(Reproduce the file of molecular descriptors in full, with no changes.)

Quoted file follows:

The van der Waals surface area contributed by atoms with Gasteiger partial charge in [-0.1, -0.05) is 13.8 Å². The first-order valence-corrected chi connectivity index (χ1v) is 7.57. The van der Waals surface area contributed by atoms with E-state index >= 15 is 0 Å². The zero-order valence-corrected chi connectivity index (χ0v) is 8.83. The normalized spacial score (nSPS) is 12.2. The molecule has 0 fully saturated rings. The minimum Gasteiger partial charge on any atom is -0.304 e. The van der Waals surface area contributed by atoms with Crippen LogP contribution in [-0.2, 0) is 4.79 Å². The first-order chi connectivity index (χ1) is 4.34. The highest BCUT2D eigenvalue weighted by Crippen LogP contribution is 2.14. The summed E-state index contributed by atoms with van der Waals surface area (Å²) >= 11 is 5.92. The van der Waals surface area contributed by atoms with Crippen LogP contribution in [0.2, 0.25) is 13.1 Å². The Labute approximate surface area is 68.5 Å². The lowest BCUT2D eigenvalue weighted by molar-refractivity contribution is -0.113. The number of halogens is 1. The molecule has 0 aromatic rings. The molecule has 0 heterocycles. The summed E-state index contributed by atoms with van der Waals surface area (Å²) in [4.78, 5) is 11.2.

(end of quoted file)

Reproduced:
The van der Waals surface area contributed by atoms with Gasteiger partial charge in [-0.1, -0.05) is 13.8 Å². The first-order valence-corrected chi connectivity index (χ1v) is 7.57. The van der Waals surface area contributed by atoms with E-state index >= 15 is 0 Å². The zero-order valence-corrected chi connectivity index (χ0v) is 8.83. The normalized spacial score (nSPS) is 12.2. The molecule has 0 fully saturated rings. The minimum Gasteiger partial charge on any atom is -0.304 e. The van der Waals surface area contributed by atoms with Crippen LogP contribution in [-0.2, 0) is 4.79 Å². The first-order chi connectivity index (χ1) is 4.34. The highest BCUT2D eigenvalue weighted by Crippen LogP contribution is 2.14. The summed E-state index contributed by atoms with van der Waals surface area (Å²) >= 11 is 5.92. The van der Waals surface area contributed by atoms with Crippen LogP contribution in [0.2, 0.25) is 13.1 Å². The Labute approximate surface area is 68.5 Å². The lowest BCUT2D eigenvalue weighted by molar-refractivity contribution is -0.113. The number of halogens is 1. The molecule has 0 aromatic rings. The molecule has 0 heterocycles. The summed E-state index contributed by atoms with van der Waals surface area (Å²) in [4.78, 5) is 11.2.